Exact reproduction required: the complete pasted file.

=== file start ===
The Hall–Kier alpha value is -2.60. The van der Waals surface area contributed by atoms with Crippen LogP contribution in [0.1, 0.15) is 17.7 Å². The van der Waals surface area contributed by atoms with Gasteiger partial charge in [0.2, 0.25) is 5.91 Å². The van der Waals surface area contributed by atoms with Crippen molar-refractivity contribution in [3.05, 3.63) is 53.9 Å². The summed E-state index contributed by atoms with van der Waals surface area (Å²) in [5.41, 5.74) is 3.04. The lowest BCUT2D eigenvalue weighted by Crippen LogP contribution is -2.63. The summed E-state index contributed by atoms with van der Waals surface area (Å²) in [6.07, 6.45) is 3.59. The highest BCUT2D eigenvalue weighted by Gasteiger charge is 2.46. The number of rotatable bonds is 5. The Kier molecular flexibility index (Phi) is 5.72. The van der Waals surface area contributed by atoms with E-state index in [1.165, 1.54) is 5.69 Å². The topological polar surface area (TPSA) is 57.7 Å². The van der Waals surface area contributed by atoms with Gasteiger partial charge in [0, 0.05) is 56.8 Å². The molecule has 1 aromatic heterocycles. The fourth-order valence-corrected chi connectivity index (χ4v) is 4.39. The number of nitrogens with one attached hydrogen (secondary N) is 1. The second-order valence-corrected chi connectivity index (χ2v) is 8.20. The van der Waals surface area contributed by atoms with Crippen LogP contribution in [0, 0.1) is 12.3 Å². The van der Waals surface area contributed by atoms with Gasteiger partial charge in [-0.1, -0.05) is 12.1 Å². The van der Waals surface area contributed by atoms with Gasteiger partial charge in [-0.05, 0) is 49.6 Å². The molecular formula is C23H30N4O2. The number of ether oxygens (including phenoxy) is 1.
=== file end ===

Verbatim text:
The Hall–Kier alpha value is -2.60. The van der Waals surface area contributed by atoms with Crippen LogP contribution in [0.1, 0.15) is 17.7 Å². The van der Waals surface area contributed by atoms with Gasteiger partial charge in [0.2, 0.25) is 5.91 Å². The van der Waals surface area contributed by atoms with Crippen molar-refractivity contribution in [3.05, 3.63) is 53.9 Å². The summed E-state index contributed by atoms with van der Waals surface area (Å²) in [5.41, 5.74) is 3.04. The lowest BCUT2D eigenvalue weighted by Crippen LogP contribution is -2.63. The summed E-state index contributed by atoms with van der Waals surface area (Å²) in [6.07, 6.45) is 3.59. The highest BCUT2D eigenvalue weighted by Gasteiger charge is 2.46. The number of rotatable bonds is 5. The Kier molecular flexibility index (Phi) is 5.72. The van der Waals surface area contributed by atoms with E-state index in [1.165, 1.54) is 5.69 Å². The topological polar surface area (TPSA) is 57.7 Å². The van der Waals surface area contributed by atoms with Gasteiger partial charge in [0, 0.05) is 56.8 Å². The molecule has 1 aromatic heterocycles. The fourth-order valence-corrected chi connectivity index (χ4v) is 4.39. The number of nitrogens with one attached hydrogen (secondary N) is 1. The second-order valence-corrected chi connectivity index (χ2v) is 8.20. The van der Waals surface area contributed by atoms with Crippen LogP contribution in [0, 0.1) is 12.3 Å². The van der Waals surface area contributed by atoms with Gasteiger partial charge in [-0.1, -0.05) is 12.1 Å². The van der Waals surface area contributed by atoms with Gasteiger partial charge in [-0.05, 0) is 49.6 Å². The molecular formula is C23H30N4O2. The number of ether oxygens (including phenoxy) is 1.